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Online databases detail cross-strait languages

Illustrating the difference between Chinese language use in Taiwan and the mainland, Li pointed out that it is actually inaccurate to call characters used in Taiwan as “Traditional Chinese” (or 繁體, which literally means “complex characters”) because Taiwanese people do not consider the characters complicated. They are instead recognized in Taiwan as the “standard characters” (標準字體). Their simplified counterparts, on the other hand, are also inappropriately described as simplified, because they actually comprise only one-fifth of the common characters used in the mainland. The characters are called “norm characters” (規範字體) in mainland China, Li explained.

To address this difference, the dictionary will be published in two versions: the standard character version in Taiwan and the norm character one in China.

Different Language Use Addressed

The difference in language development over the past 60 years also led to the divergence in the use of terms by people from both sides, Xu Jialu (許嘉璐), chief advisor to the dictionary, pointed out.

  In some cases, people in Taiwan and China use different terms to describe the same matter. For example, computer software is known as “ruanti” (軟體) in Taiwan and “ruanjian” (軟件) in mainland China, Xu explained. In other cases, identical terms are used by both sides to mean different things: the term “tuochan” (脫產) refers to the release of workers from production lines in the mainland. In Taiwan, the terms has more to do with white collar employees as it describes the practice of transferring assets out to avoid expropriation by the court.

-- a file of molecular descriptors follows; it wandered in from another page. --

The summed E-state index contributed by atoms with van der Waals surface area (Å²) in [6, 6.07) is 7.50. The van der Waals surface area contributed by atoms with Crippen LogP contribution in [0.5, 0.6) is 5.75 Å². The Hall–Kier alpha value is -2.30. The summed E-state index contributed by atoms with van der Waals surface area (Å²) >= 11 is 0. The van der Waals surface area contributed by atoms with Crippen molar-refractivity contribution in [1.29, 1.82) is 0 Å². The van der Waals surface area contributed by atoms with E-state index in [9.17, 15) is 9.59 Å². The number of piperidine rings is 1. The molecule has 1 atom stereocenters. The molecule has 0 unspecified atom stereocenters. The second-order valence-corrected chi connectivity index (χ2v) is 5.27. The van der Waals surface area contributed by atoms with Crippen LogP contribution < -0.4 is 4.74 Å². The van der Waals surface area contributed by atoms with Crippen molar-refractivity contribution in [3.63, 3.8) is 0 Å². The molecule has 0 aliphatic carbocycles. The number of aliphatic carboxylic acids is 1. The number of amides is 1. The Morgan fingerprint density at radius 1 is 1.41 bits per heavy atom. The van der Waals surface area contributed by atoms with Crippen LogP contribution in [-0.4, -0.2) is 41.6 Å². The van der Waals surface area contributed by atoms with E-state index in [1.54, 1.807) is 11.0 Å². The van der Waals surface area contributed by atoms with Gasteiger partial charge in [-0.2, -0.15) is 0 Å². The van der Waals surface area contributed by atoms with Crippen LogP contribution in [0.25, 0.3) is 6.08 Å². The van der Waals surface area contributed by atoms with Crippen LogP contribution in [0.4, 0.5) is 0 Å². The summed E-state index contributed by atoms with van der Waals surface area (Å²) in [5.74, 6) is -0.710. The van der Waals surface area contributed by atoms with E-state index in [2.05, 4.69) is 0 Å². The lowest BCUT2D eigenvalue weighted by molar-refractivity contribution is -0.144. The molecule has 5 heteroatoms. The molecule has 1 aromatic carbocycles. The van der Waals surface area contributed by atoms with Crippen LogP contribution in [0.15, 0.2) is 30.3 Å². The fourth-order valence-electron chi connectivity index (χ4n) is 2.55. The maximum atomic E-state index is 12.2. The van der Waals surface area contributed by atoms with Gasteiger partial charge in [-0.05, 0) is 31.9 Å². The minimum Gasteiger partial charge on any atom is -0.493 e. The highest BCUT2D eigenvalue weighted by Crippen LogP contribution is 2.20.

People in Taiwan and China have also coined unique terms such as “caomizu” (草莓族, literally the “strawberry tribe,” a rough equivalent of the millennial generation of people attractive on the outside but who can be easily crashed by pressure) in Taiwan and “luse shiwu” (綠色食物, “green food” as in eco-friendly food) in the mainland, etc.

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1 Comment
February 9, 2012    mb14uk@
繁體 means 'complex', not 'complicated'. There's a difference. Characters aside, though, thank goodness you have finally started using hanyu pinyin Romanization. When I was in Taiwan in the early 1990s, I struggled to learn Chinese not so much because of the characters, but because of the bizarre mix of Wade-Giles and Yale Romanization and the totally pointless 'bo po mo fo' phonetic system. hanyu pinyin is more accurate and easier for foreigners to learn, but the old regime in Taiwan wouldn't accept it for political reasons. My Chinese started developing back home in England and in Beijing, where I learned using pinyin and simplified characters.
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President Ma Ying-jeou, second right, inspects a website that incorporates a database on cross-strait language use launched in Taipei, yesterday. The president said the database will serve as a platform for cultural exchanges across the Taiwan Strait and boost mutual understanding.

(CNA)

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